Marijuana, pornography and illegal labor have created a hidden market in the US which now accounts for as much as 10 percent of the American economy, according to a study. As a cash crop, marijuana is believed to have outstripped maize and hardcore porn revenue is equal to Hollywood's domestic box office takings.
Despite laws that punish marijuana cultivation more strictly than murder in some states, Americans spend more on illegal drugs than on cigarettes. And despite official disapproval of pornography, the US leads the world in export of explicit sex videos, according to Reefer Madness: Sex, Drugs and Cheap Labor in the American Black Market, by Eric Schlosser.
Although the official American economy has been suffering a downturn, the shadow economy is enjoying unprecedented levels of success, much in the way that the prohibition period fuelled the illegal markets in the 1930s.
Schlosser found that three specific industries accounted for a major portion of this boom.
No aspect of farming has grown faster in the US over the past three decades than marijuana, with one-third of the public over the age of 12 having smoked the drug.
While the nation's largest legal cash crop, maize, produces about US$19 billion in revenue, "plausible" estimates for the value of marijuana crops reach US$25 billion. Steve White, a former coordinator for the US Drug Enforcement Administration's cannabis eradication program, says that the drug is now the country's largest cash crop.
Schlosser writes: "Although popular stereotypes depict marijuana growers as ageing hippies in northern California or Hawaii, the majority of the marijuana now cultivated domestically is being grown in the nation's mid-section -- a swathe running from the Appalachians west to the Great Plains. Throughout this Marijuana Belt drug fortunes are being made by farmers who often seem to have stepped from a page of the old Saturday Evening Post."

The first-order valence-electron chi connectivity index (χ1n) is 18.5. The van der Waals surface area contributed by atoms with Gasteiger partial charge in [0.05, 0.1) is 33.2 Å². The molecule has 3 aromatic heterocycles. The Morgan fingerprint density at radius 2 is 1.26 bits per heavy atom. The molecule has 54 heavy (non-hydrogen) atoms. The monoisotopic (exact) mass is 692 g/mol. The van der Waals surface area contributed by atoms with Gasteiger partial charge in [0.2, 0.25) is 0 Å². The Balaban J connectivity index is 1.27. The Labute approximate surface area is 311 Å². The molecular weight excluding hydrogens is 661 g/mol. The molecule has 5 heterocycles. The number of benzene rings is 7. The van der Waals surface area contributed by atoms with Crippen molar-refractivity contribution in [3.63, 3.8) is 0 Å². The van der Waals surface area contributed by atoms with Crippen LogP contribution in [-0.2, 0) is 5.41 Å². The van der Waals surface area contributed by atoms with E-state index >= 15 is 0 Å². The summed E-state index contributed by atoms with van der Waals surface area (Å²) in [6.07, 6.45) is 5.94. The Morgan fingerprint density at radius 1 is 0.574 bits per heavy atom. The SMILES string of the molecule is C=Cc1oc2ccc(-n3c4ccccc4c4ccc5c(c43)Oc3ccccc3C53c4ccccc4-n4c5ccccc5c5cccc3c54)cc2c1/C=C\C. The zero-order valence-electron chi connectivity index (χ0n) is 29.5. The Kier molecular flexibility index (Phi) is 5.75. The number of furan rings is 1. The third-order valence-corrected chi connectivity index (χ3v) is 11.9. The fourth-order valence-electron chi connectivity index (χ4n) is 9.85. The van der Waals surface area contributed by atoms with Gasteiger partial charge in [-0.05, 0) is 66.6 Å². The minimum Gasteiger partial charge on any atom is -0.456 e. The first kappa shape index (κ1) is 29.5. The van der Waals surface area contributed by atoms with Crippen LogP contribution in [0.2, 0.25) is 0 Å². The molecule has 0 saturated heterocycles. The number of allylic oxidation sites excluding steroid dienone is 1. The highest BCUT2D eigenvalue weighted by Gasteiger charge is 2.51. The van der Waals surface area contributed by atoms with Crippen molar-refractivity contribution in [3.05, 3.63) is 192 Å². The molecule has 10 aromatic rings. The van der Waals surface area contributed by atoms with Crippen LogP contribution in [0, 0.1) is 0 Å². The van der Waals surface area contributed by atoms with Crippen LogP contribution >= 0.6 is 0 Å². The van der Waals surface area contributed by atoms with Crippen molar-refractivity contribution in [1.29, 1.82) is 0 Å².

Some of the most expensive crops are grown indoors on the west coast using advanced scientific techniques but the American heartlands account for the largest volume. Some estimates suggest 3 million Americans grow marijuana, although mostly for their own or their friends' use, but between 100,000 and 200,000 are believed to do so for a living.
The laws against the drug are strict. There were 724,000 people arrested for marijuana offences in 2001 and about 50,000 are in prison. Commercial growers can serve sentences far longer than those for murder, but the high risks appear to have had little effect on production or availability: 89 percent of secondary school students surveyed indicated that they could easily obtain the drug.
The annual number of hardcore video rentals in the US has risen from 79 million in 1985 to 759 million in 2001. Hardcore pornography in the shape of videos, the Internet, live sex acts and cable television is now estimated to generate around US$10 billion.
Americans spend more money at strip clubs than at Broadway, regional theaters and orchestra performances combined. The industry has mushroomed since the 1970s, when a study found that it was worth only US$10 million.
Now the US leads the world in pornography; about 211 new films are produced every week. Los Angeles is the center of the film boom and many of those in the trade are otherwise respectable citizens.